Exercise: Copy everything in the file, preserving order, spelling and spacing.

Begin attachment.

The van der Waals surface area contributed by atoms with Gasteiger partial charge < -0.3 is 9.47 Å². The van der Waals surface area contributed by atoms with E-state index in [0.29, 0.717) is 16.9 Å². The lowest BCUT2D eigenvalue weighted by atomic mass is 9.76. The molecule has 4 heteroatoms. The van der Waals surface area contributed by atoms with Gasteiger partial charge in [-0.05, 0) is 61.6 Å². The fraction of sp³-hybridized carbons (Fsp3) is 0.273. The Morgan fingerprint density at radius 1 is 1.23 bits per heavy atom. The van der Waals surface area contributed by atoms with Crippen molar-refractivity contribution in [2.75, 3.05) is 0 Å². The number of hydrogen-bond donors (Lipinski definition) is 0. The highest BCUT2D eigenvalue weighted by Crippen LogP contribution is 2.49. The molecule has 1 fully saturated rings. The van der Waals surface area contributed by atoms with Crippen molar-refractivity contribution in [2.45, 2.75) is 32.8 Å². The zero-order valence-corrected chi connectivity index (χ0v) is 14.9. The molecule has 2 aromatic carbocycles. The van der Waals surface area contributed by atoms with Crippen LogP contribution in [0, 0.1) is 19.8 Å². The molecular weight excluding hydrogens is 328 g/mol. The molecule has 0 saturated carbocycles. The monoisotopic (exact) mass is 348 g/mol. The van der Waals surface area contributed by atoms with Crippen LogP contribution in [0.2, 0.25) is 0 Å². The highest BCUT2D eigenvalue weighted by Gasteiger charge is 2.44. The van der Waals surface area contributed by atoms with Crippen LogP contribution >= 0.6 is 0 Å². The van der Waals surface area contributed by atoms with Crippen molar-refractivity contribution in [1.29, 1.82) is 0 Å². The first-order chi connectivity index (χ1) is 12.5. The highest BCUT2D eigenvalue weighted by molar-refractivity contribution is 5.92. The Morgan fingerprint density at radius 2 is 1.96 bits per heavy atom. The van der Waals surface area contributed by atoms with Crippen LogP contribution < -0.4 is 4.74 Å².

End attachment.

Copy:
The van der Waals surface area contributed by atoms with Gasteiger partial charge < -0.3 is 9.47 Å². The van der Waals surface area contributed by atoms with E-state index in [0.29, 0.717) is 16.9 Å². The lowest BCUT2D eigenvalue weighted by atomic mass is 9.76. The molecule has 4 heteroatoms. The van der Waals surface area contributed by atoms with Gasteiger partial charge in [-0.05, 0) is 61.6 Å². The fraction of sp³-hybridized carbons (Fsp3) is 0.273. The Morgan fingerprint density at radius 1 is 1.23 bits per heavy atom. The van der Waals surface area contributed by atoms with Crippen molar-refractivity contribution in [2.75, 3.05) is 0 Å². The number of hydrogen-bond donors (Lipinski definition) is 0. The highest BCUT2D eigenvalue weighted by Crippen LogP contribution is 2.49. The molecule has 1 fully saturated rings. The van der Waals surface area contributed by atoms with Crippen molar-refractivity contribution in [2.45, 2.75) is 32.8 Å². The zero-order valence-corrected chi connectivity index (χ0v) is 14.9. The molecule has 2 aromatic carbocycles. The van der Waals surface area contributed by atoms with Crippen LogP contribution in [0, 0.1) is 19.8 Å². The molecular weight excluding hydrogens is 328 g/mol. The molecule has 0 saturated carbocycles. The monoisotopic (exact) mass is 348 g/mol. The van der Waals surface area contributed by atoms with Crippen LogP contribution in [0.2, 0.25) is 0 Å². The highest BCUT2D eigenvalue weighted by Gasteiger charge is 2.44. The van der Waals surface area contributed by atoms with Crippen LogP contribution >= 0.6 is 0 Å². The van der Waals surface area contributed by atoms with Crippen molar-refractivity contribution in [1.29, 1.82) is 0 Å². The first-order chi connectivity index (χ1) is 12.5. The highest BCUT2D eigenvalue weighted by molar-refractivity contribution is 5.92. The Morgan fingerprint density at radius 2 is 1.96 bits per heavy atom. The van der Waals surface area contributed by atoms with Crippen LogP contribution < -0.4 is 4.74 Å².